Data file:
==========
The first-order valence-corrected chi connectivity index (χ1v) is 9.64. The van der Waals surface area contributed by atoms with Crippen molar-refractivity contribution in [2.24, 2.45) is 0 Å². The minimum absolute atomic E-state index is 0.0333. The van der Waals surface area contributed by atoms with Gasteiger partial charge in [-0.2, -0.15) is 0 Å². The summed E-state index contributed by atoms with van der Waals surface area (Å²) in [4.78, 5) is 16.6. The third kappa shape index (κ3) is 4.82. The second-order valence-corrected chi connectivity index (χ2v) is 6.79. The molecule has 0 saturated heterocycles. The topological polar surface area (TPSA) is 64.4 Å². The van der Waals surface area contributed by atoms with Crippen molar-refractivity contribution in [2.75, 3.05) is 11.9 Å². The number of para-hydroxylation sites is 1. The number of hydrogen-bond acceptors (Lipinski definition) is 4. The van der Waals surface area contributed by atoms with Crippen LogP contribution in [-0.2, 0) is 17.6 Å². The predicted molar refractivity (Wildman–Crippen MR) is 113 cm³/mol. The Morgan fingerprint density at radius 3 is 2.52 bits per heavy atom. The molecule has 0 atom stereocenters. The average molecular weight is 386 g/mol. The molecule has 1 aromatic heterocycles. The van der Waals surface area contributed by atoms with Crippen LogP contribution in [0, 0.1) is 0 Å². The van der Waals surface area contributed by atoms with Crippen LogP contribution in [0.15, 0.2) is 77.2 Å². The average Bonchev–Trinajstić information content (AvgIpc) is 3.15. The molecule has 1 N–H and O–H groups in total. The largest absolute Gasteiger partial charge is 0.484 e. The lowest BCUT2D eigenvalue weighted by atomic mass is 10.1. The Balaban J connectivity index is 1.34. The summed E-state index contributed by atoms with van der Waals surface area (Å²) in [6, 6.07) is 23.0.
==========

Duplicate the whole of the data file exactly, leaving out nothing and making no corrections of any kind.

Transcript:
The first-order valence-corrected chi connectivity index (χ1v) is 9.64. The van der Waals surface area contributed by atoms with Crippen molar-refractivity contribution in [2.24, 2.45) is 0 Å². The minimum absolute atomic E-state index is 0.0333. The van der Waals surface area contributed by atoms with Gasteiger partial charge in [-0.2, -0.15) is 0 Å². The summed E-state index contributed by atoms with van der Waals surface area (Å²) in [4.78, 5) is 16.6. The third kappa shape index (κ3) is 4.82. The second-order valence-corrected chi connectivity index (χ2v) is 6.79. The molecule has 0 saturated heterocycles. The topological polar surface area (TPSA) is 64.4 Å². The van der Waals surface area contributed by atoms with Crippen molar-refractivity contribution in [2.75, 3.05) is 11.9 Å². The number of para-hydroxylation sites is 1. The number of hydrogen-bond acceptors (Lipinski definition) is 4. The van der Waals surface area contributed by atoms with Crippen LogP contribution in [-0.2, 0) is 17.6 Å². The predicted molar refractivity (Wildman–Crippen MR) is 113 cm³/mol. The Morgan fingerprint density at radius 3 is 2.52 bits per heavy atom. The molecule has 0 atom stereocenters. The average molecular weight is 386 g/mol. The molecule has 1 aromatic heterocycles. The van der Waals surface area contributed by atoms with Crippen LogP contribution in [0, 0.1) is 0 Å². The van der Waals surface area contributed by atoms with Crippen LogP contribution in [0.15, 0.2) is 77.2 Å². The average Bonchev–Trinajstić information content (AvgIpc) is 3.15. The molecule has 1 N–H and O–H groups in total. The largest absolute Gasteiger partial charge is 0.484 e. The lowest BCUT2D eigenvalue weighted by atomic mass is 10.1. The Balaban J connectivity index is 1.34. The summed E-state index contributed by atoms with van der Waals surface area (Å²) in [6, 6.07) is 23.0.